Win a kit to knit Bubble Jersey by naming our new piglet!

By Alice

There is no day out that I love more than going to a rare breed sale at an auction mart.  It is fortunate that there are no such sales less than 2 hours drive away as otherwise Whistlebare may have become more zoo than farm!  Last Saturday, not only did we visit the rare breed sale in Lanark, but we went with the intention of buying sheep, pigs and chickens!

As I’m sure you know Whistlebare is a fibre farm where we grow and produce yarn. So what I hear you wondering were we buying pigs for?  Well, pigs are wonderful animals, one of my favourite species in fact.  So much so that my husband gave me two beautiful ‘Large Black’ (a pedigree breed) gilts as a present when we got married.  Whilst those two girls were the beginning of several hundred pigs Whistlebare has been bereft of them for many years now.  The reason that we are re-introducing pigs is all to do with managing our land and animal welfare in as environmentally sound manner that we can.

Large black piglets.

All animals are prone to intestinal parasites – worms!  With particular species being prone to different groups of parasites.  For example goats and sheep all suffer from the same worms which are different from those hosted by pigs.  This is key because worms are contracted by an animal ingesting the worm eggs which are in the pasture having been excreted by another infected animal.  There are several ways of controlling worms in livestock but the real key is to prevent / reduce infection in the first place.  One of the ways of doing this is to turn livestock out onto ‘clean’ pasture, that is fields that are not infected with eggs.  Pigs clean pastures for goats and sheep and vice versa simply by eating. The pigs that we bought are Kune Kunes, the smallest breed in the World, and crucially, they are largely grazers rather than diggers so will not destroy our herbal leys in the process of cleaning them.  

new piglets on their way to Whistlebare!

One of our new pigs is a little girl who will be staying on the farm to be mama – she needs a name!  So, this is our competition in which you could win 2 skeins of our Cheviot Blue 4ply, in the colour of your choice, and the pattern to knit ‘Bubble Jersey’.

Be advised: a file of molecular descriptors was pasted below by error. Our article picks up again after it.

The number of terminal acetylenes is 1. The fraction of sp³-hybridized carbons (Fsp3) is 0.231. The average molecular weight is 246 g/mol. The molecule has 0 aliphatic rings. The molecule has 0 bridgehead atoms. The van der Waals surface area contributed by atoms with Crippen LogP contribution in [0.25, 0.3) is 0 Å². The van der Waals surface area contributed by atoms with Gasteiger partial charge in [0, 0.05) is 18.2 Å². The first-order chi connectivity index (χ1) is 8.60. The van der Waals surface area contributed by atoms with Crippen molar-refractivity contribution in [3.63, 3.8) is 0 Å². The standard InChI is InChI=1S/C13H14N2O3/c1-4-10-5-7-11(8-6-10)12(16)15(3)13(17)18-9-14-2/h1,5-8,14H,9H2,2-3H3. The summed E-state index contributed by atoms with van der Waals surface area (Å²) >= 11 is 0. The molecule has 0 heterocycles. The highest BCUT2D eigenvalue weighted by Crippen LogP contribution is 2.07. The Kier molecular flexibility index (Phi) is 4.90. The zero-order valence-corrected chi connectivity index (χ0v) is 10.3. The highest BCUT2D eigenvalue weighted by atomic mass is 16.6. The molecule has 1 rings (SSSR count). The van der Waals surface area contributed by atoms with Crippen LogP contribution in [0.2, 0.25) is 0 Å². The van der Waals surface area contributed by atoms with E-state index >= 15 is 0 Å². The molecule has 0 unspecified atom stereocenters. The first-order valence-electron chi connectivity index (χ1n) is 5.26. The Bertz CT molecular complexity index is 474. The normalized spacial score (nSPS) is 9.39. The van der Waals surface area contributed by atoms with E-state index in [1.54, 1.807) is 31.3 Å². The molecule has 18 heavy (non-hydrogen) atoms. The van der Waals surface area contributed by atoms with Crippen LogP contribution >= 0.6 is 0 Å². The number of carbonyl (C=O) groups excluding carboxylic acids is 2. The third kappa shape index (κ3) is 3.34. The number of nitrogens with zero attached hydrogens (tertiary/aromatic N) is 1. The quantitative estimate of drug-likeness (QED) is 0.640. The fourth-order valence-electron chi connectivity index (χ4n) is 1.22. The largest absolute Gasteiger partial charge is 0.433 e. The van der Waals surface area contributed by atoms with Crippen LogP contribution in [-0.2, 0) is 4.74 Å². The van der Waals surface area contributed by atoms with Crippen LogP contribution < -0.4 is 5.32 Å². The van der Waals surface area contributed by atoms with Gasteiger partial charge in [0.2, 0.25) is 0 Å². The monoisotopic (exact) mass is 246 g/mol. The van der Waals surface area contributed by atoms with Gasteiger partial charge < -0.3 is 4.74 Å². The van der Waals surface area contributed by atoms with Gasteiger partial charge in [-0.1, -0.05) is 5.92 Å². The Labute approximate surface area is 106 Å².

name the piglet!

All you have to do is suggest a name for our new sow in the comments below.  The winner will be announced on 7th September after the children are back to school and some semblance of normality has returned!


Bubble jersey and Cheviot Blue 4 ply.                                                              Bubble Jersey .

182 thoughts on “Win a kit to knit Bubble Jersey by naming our new piglet!

  1. What lovely, healthy looking pigs! They are such amazing, helpful animals – so glad you have them on your farm. My suggestion for a name is Coraline, since I am also a Neil Gaiman/ Gothic fiction fan! Good luck to her as she grows into her place on your farm!

    1. Flora, that’s a lovely name, if we don’t use it for this piggy we’ll name on the goat kids Flora as they all need a name beginning with F this year.

  2. I love reading about such natural pest control! It’s so important that people, even/especially those of us who don’t live close to land, re-develop an understanding of the natural beneficial symbiotic relationships between land/flora and fauna.

    I was thinking of Freya, as in the Old Norse goddess who was associated with fertility (both for piglets of her own but also soil fertility) but also fine material possessions (the delightful Whistlebare yarns).

  3. Loved learning about this lovely breed of pigs and I think she should be called Kiri in honour of her New Zealand roots.

  4. Ruffles because the wrinkles in her nose in the posted picture of her sleeping/napping. She looks so cozy! I want to run my fingers over those wrinkles, just irresistible! If she was mine I would always want to be reminded of those adorable wrinkles aka. ruffles. So I would call her Ruffles. Ruffles Whistlebare!

    It’s funny that animal wrinkles are so endearing and humans cringe at theirs.

    1. I love the name Doris, it’s a shame the old fashioned names have become so unpopular, perhaps all the pigs should have vintage names.

  5. Puddles! Cause piggies are happiest when they can have a good roll around in some mud puddle ? and, after visiting your farm this May, I think the piggy will be very happy there.

  6. Luna – because it just came into my head when I saw her picture. 7 year old suggests muggle because it rhymes with snuggle.

  7. How about Freya, as in the Norse goddess associated with fertility (in the piglet’s case both her and the soil) and delightful material goods (the lovely Whistlebare yarn that she is contributing to).

    1. Freya is a lovely name and if we don’t use it for this little piglet then we shall call one of this years kids Freya as they all need a name beginning with F this year.

  8. Since she will be the mother of all the little piggies to come Eve is the name that comes to mind.
    Please give her a stroke and a pat from me.

  9. Maybe Yock-yock after the little black piglet from the pigling tale of Beatrix Potter….
    She is so sweet?

  10. well surely she has to be bubbles? love the pattern btw, and the piglets. also very i nteresting reading about your plans to manage the land.

  11. Lovelace is the name for the little piggie. Just because she is lovely and the sleeves on the bubble jumper remind me of lace.